Researcher: Jason C. Wong, PhD Student in Sustainable Development

In developing countries, public services are inadequately provided. One of the major causes of poor public service delivery is poor governance. However, governance is a multi-stakeholder relation: the public employees and the citizen clients interact in providing a public service. A lack of incentives for citizen participation and monitoring could be a major cause for poor electricity supply in rural areas. Field experiments provide insights into whether meaningful effects on public service delivery can be achieved through improved citizen participation and accountability of bureaucrats. In many instances, including health and education, participatory or informational campaigns greatly improved accountability and the service outcomes.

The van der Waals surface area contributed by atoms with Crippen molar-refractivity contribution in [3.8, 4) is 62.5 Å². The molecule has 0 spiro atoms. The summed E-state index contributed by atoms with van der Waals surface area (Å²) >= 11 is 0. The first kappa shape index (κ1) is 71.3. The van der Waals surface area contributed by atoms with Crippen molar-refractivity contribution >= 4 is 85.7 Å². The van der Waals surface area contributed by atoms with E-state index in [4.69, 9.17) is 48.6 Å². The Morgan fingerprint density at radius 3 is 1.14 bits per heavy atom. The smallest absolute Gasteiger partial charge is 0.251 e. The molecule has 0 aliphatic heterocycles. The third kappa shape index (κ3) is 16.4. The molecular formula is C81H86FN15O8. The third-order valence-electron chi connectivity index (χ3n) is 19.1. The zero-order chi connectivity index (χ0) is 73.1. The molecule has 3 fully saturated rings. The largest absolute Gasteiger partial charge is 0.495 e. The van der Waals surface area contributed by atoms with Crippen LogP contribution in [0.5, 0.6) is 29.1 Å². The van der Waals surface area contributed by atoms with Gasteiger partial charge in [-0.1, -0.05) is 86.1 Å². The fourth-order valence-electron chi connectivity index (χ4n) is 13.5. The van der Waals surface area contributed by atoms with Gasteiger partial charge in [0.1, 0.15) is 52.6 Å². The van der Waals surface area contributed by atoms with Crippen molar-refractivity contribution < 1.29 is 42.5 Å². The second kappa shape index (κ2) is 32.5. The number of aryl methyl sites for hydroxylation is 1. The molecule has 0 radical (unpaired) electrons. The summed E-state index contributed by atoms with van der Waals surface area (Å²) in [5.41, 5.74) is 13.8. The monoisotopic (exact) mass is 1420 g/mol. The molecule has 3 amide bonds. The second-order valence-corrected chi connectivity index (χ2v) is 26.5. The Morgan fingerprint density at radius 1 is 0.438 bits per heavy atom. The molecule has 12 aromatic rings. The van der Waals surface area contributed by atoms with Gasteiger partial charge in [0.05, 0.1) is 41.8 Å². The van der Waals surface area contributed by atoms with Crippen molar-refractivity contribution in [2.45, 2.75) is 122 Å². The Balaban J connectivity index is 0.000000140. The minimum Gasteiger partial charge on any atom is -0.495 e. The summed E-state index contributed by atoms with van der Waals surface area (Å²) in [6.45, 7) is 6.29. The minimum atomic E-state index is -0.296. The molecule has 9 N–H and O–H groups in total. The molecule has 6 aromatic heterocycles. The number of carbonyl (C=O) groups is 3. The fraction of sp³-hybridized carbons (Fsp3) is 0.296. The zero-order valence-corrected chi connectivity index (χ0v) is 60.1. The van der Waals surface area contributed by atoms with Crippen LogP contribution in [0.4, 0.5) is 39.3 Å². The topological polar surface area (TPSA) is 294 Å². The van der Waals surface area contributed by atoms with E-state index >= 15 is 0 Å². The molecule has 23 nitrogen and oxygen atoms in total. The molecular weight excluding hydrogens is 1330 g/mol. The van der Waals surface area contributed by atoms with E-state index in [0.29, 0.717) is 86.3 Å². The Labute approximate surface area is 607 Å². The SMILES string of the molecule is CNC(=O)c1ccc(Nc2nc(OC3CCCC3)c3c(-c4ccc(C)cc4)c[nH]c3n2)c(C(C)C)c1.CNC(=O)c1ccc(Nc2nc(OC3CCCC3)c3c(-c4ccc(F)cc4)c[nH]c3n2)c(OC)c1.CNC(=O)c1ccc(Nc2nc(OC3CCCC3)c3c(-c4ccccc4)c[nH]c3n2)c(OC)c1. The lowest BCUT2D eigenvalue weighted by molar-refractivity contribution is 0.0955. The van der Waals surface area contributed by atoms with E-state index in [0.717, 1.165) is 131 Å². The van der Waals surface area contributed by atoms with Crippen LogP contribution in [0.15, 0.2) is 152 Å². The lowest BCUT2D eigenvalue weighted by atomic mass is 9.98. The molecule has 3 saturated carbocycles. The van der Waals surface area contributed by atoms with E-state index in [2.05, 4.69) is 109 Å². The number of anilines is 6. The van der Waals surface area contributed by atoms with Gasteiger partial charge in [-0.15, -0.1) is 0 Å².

This project is a first-step towards a larger experimental design to investigate whether information and deliberation within a village could increase citizen action through the form of complaints, which in turn could lead to improved quality of electricity outcomes in rural India. This research seeks to understand a mechanism of vertical accountability by investigating how villagers perceive current electricity supply, what the chain of command is in the rural electricity utility organization, and how willing officials are to take action to address complaints. The project enabled interviews with utility stakeholders and households in Sitapur, Uttar Pradesh, India. The study seeks to confirm whether complaints work in prompting utility stakeholders to take action, and what the deficiencies in the (potential) undersupply of complaints and citizen monitoring are. This project furthers our understanding of the relationship between information, participation and electricity delivery in rural areas.